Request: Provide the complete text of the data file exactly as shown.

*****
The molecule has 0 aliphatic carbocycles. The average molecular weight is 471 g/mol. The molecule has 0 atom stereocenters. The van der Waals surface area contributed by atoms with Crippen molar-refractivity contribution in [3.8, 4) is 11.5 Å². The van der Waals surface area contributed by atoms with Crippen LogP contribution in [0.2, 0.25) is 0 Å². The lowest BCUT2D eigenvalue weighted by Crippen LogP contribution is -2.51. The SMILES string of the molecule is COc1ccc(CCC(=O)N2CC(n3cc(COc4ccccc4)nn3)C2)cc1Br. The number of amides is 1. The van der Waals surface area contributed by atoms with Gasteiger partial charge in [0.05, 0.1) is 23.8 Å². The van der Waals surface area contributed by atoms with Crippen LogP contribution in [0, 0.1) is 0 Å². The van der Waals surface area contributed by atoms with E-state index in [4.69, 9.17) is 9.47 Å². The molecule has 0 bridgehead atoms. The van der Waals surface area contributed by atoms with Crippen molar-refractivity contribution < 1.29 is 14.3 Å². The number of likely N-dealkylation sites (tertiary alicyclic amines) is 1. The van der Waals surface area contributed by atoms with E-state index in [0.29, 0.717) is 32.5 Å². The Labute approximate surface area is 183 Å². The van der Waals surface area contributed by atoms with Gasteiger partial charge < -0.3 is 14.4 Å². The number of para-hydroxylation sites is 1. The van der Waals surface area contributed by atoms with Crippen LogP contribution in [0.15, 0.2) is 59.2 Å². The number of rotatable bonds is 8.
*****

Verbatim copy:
The molecule has 0 aliphatic carbocycles. The average molecular weight is 471 g/mol. The molecule has 0 atom stereocenters. The van der Waals surface area contributed by atoms with Crippen molar-refractivity contribution in [3.8, 4) is 11.5 Å². The van der Waals surface area contributed by atoms with Crippen LogP contribution in [0.2, 0.25) is 0 Å². The lowest BCUT2D eigenvalue weighted by Crippen LogP contribution is -2.51. The SMILES string of the molecule is COc1ccc(CCC(=O)N2CC(n3cc(COc4ccccc4)nn3)C2)cc1Br. The number of amides is 1. The van der Waals surface area contributed by atoms with Gasteiger partial charge in [0.05, 0.1) is 23.8 Å². The van der Waals surface area contributed by atoms with Crippen LogP contribution in [0, 0.1) is 0 Å². The van der Waals surface area contributed by atoms with E-state index in [4.69, 9.17) is 9.47 Å². The molecule has 0 bridgehead atoms. The van der Waals surface area contributed by atoms with Crippen molar-refractivity contribution < 1.29 is 14.3 Å². The number of likely N-dealkylation sites (tertiary alicyclic amines) is 1. The van der Waals surface area contributed by atoms with E-state index in [0.29, 0.717) is 32.5 Å². The Labute approximate surface area is 183 Å². The van der Waals surface area contributed by atoms with Gasteiger partial charge < -0.3 is 14.4 Å². The number of para-hydroxylation sites is 1. The van der Waals surface area contributed by atoms with Crippen LogP contribution in [0.15, 0.2) is 59.2 Å². The number of rotatable bonds is 8.